A VBR encode spreads the bits around, using more bits to encode complex parts of content (like action or high-motion scenes) and fewer bits for simpler, more static shots. In either CBR or VBR encoding, the bitrate target is followed as closely as possible, resulting in outputs that are very close in size.

Overall, especially at lower average bitrates, VBR-encoded video is going to look better than CBR-encoded video. Another factor with VBR is that the encoder needs to be configured so that the peak data rate isn’t set so high that the viewing device can’t process the stream or file.

Quality-defined variable bitrate encoding (QVBR) – a new encoding mode from AWS Elemental – takes VBR one step further. For live or VOD content, QVBR brings sophisticated algorithms to consistently deliver the highest-quality image and the lowest bitrate required for each video. Simply set a quality target and maximum bitrate, and the algorithm determines the optimal results no matter what type of source content you have (high action, talking heads, and everything in between).

Bit by Bit Despite the evolution of codecs over the last 20 years, some broadcasters are still using MPEG-2 with its high bitrate

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Optimising quality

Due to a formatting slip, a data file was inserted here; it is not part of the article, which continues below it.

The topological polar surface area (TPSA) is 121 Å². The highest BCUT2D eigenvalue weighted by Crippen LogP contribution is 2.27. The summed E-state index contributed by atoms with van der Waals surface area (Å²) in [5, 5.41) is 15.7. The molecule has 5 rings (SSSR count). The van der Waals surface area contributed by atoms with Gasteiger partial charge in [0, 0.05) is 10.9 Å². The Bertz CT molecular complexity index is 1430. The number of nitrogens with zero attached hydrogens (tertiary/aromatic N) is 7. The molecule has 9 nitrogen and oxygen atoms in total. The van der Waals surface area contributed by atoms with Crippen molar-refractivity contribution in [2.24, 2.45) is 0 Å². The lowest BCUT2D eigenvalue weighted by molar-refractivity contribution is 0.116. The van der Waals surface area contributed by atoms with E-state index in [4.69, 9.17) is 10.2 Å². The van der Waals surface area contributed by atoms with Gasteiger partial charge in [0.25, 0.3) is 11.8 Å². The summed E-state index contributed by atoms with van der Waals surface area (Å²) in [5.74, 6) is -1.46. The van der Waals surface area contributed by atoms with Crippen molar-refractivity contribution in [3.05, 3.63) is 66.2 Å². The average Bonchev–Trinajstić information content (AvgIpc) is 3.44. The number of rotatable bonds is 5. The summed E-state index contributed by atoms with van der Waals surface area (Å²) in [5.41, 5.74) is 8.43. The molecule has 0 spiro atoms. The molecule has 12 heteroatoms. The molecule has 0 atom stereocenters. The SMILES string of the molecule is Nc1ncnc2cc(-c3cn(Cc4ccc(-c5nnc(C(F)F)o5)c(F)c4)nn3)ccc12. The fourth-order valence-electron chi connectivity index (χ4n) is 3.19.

For premium content, such as a television series or movie, AWS Elemental Server on-premises or AWS Elemental MediaConvert on the AWS Cloud encodes video files to the highest quality. On-demand services may employ a fleet of AWS Elemental Servers, or just use the auto-scaling MediaConvert service to process VOD assets. 

The codec of choice for delivering video evolves every few years and each advance brings with it improved video quality at lower bitrates. At the same time, screen sizes and resolutions get bigger, so it takes considerable computing power to generate compressed files with high video quality.

Until recently, H.264 (also known as AVC) was the best codec for optimising quality and reducing file sizes; many content publishers still use it today. But it’s quickly giving way to HEVC: High-Efficiency Video Coding. It’s also referred to as H.265; different standards groups employ different designations to refer to the same standard.

HEVC requires more computing power than H.264, but it’s more efficient. As AWS Elemental writes its encoding software from scratch, rather than relying on off-the-shelf encoding software, it can take the efficiency gains in each new generation of codec and adjust the software accordingly to get the best quality and/or smallest video file sizes, as well as the shortest encoding times.